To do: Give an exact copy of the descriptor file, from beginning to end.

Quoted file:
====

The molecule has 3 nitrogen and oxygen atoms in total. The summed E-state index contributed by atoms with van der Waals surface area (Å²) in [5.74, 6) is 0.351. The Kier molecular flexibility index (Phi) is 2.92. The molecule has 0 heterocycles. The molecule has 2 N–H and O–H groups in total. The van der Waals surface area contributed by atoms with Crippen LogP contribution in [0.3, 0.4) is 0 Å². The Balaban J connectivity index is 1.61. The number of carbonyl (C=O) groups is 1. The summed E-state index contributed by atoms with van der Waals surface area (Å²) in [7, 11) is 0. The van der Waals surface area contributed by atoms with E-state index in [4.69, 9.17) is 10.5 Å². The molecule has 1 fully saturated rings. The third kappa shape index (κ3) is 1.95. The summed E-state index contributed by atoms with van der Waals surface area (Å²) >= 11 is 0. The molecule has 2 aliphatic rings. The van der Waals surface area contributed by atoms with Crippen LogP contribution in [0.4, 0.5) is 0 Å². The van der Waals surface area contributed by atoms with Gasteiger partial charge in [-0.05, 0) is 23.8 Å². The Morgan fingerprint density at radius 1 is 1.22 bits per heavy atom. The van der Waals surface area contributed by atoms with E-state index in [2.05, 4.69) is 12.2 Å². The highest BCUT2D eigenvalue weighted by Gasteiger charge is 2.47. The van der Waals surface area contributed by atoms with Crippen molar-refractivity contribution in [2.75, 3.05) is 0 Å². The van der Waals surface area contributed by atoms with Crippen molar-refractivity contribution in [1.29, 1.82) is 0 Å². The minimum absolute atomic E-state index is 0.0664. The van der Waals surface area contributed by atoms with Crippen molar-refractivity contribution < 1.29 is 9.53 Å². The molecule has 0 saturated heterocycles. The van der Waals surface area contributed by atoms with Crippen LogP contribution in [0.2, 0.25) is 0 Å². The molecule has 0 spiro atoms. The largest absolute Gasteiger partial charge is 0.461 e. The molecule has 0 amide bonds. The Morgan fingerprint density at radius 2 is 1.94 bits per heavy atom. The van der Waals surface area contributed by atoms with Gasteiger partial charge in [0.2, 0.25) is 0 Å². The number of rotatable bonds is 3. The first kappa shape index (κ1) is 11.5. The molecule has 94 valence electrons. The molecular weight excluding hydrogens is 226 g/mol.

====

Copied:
The molecule has 3 nitrogen and oxygen atoms in total. The summed E-state index contributed by atoms with van der Waals surface area (Å²) in [5.74, 6) is 0.351. The Kier molecular flexibility index (Phi) is 2.92. The molecule has 0 heterocycles. The molecule has 2 N–H and O–H groups in total. The van der Waals surface area contributed by atoms with Crippen LogP contribution in [0.3, 0.4) is 0 Å². The Balaban J connectivity index is 1.61. The number of carbonyl (C=O) groups is 1. The summed E-state index contributed by atoms with van der Waals surface area (Å²) in [7, 11) is 0. The van der Waals surface area contributed by atoms with E-state index in [4.69, 9.17) is 10.5 Å². The molecule has 1 fully saturated rings. The third kappa shape index (κ3) is 1.95. The summed E-state index contributed by atoms with van der Waals surface area (Å²) >= 11 is 0. The molecule has 2 aliphatic rings. The van der Waals surface area contributed by atoms with Crippen LogP contribution in [0.4, 0.5) is 0 Å². The van der Waals surface area contributed by atoms with Gasteiger partial charge in [-0.05, 0) is 23.8 Å². The Morgan fingerprint density at radius 1 is 1.22 bits per heavy atom. The van der Waals surface area contributed by atoms with E-state index in [2.05, 4.69) is 12.2 Å². The highest BCUT2D eigenvalue weighted by Gasteiger charge is 2.47. The van der Waals surface area contributed by atoms with Crippen molar-refractivity contribution in [2.75, 3.05) is 0 Å². The van der Waals surface area contributed by atoms with Crippen molar-refractivity contribution in [1.29, 1.82) is 0 Å². The minimum absolute atomic E-state index is 0.0664. The van der Waals surface area contributed by atoms with Crippen molar-refractivity contribution < 1.29 is 9.53 Å². The molecule has 0 saturated heterocycles. The van der Waals surface area contributed by atoms with Crippen LogP contribution in [0.2, 0.25) is 0 Å². The molecule has 0 spiro atoms. The largest absolute Gasteiger partial charge is 0.461 e. The molecule has 0 amide bonds. The Morgan fingerprint density at radius 2 is 1.94 bits per heavy atom. The van der Waals surface area contributed by atoms with Gasteiger partial charge in [0.2, 0.25) is 0 Å². The number of rotatable bonds is 3. The first kappa shape index (κ1) is 11.5. The molecule has 94 valence electrons. The molecular weight excluding hydrogens is 226 g/mol.